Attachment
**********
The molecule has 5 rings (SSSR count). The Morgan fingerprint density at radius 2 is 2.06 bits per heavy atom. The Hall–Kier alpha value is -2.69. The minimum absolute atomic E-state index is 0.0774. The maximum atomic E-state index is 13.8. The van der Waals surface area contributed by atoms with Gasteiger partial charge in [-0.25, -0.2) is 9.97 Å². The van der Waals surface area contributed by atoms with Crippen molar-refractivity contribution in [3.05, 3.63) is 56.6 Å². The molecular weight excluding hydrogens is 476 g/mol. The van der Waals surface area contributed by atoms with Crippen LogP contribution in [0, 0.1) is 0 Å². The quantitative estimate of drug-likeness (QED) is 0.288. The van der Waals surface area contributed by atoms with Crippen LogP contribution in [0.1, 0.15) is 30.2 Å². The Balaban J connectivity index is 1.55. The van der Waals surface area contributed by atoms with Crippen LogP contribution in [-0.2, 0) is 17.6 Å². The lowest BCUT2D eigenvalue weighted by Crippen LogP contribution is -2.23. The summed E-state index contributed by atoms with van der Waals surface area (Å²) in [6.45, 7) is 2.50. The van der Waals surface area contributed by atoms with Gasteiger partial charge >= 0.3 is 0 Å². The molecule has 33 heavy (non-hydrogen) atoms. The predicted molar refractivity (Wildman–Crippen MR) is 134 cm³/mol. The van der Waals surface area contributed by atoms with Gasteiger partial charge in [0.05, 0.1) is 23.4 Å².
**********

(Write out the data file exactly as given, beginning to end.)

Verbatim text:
The molecule has 5 rings (SSSR count). The Morgan fingerprint density at radius 2 is 2.06 bits per heavy atom. The Hall–Kier alpha value is -2.69. The minimum absolute atomic E-state index is 0.0774. The maximum atomic E-state index is 13.8. The van der Waals surface area contributed by atoms with Gasteiger partial charge in [-0.25, -0.2) is 9.97 Å². The van der Waals surface area contributed by atoms with Crippen molar-refractivity contribution in [3.05, 3.63) is 56.6 Å². The molecular weight excluding hydrogens is 476 g/mol. The van der Waals surface area contributed by atoms with Crippen LogP contribution in [0, 0.1) is 0 Å². The quantitative estimate of drug-likeness (QED) is 0.288. The van der Waals surface area contributed by atoms with Crippen LogP contribution in [0.1, 0.15) is 30.2 Å². The Balaban J connectivity index is 1.55. The van der Waals surface area contributed by atoms with Crippen LogP contribution in [-0.2, 0) is 17.6 Å². The lowest BCUT2D eigenvalue weighted by Crippen LogP contribution is -2.23. The summed E-state index contributed by atoms with van der Waals surface area (Å²) in [6.45, 7) is 2.50. The van der Waals surface area contributed by atoms with Gasteiger partial charge >= 0.3 is 0 Å². The molecule has 33 heavy (non-hydrogen) atoms. The predicted molar refractivity (Wildman–Crippen MR) is 134 cm³/mol. The van der Waals surface area contributed by atoms with Gasteiger partial charge in [0.05, 0.1) is 23.4 Å².